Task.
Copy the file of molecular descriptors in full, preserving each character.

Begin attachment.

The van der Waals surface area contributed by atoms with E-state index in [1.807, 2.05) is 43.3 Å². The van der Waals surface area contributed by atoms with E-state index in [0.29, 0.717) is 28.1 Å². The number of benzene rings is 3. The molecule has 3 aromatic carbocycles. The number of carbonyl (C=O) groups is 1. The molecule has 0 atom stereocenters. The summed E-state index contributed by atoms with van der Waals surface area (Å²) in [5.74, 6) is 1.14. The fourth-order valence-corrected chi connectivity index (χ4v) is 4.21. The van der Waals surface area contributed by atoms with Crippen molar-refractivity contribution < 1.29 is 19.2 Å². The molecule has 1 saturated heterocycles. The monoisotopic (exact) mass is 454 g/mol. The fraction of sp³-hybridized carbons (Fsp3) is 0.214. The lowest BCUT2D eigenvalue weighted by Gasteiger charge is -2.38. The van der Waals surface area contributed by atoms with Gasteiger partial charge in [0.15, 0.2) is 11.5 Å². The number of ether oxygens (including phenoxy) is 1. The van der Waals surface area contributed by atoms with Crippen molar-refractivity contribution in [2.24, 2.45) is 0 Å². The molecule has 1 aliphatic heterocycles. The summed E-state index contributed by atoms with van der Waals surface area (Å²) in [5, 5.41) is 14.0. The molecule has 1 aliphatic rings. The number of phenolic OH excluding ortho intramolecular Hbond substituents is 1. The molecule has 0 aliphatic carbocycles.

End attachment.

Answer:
The van der Waals surface area contributed by atoms with E-state index in [1.807, 2.05) is 43.3 Å². The van der Waals surface area contributed by atoms with E-state index in [0.29, 0.717) is 28.1 Å². The number of benzene rings is 3. The molecule has 3 aromatic carbocycles. The number of carbonyl (C=O) groups is 1. The molecule has 0 atom stereocenters. The summed E-state index contributed by atoms with van der Waals surface area (Å²) in [5.74, 6) is 1.14. The fourth-order valence-corrected chi connectivity index (χ4v) is 4.21. The van der Waals surface area contributed by atoms with Crippen molar-refractivity contribution < 1.29 is 19.2 Å². The molecule has 1 saturated heterocycles. The monoisotopic (exact) mass is 454 g/mol. The fraction of sp³-hybridized carbons (Fsp3) is 0.214. The lowest BCUT2D eigenvalue weighted by Gasteiger charge is -2.38. The van der Waals surface area contributed by atoms with Gasteiger partial charge in [0.15, 0.2) is 11.5 Å². The number of ether oxygens (including phenoxy) is 1. The van der Waals surface area contributed by atoms with Crippen molar-refractivity contribution in [2.24, 2.45) is 0 Å². The molecule has 1 aliphatic heterocycles. The summed E-state index contributed by atoms with van der Waals surface area (Å²) in [5, 5.41) is 14.0. The molecule has 1 aliphatic rings. The number of phenolic OH excluding ortho intramolecular Hbond substituents is 1. The molecule has 0 aliphatic carbocycles.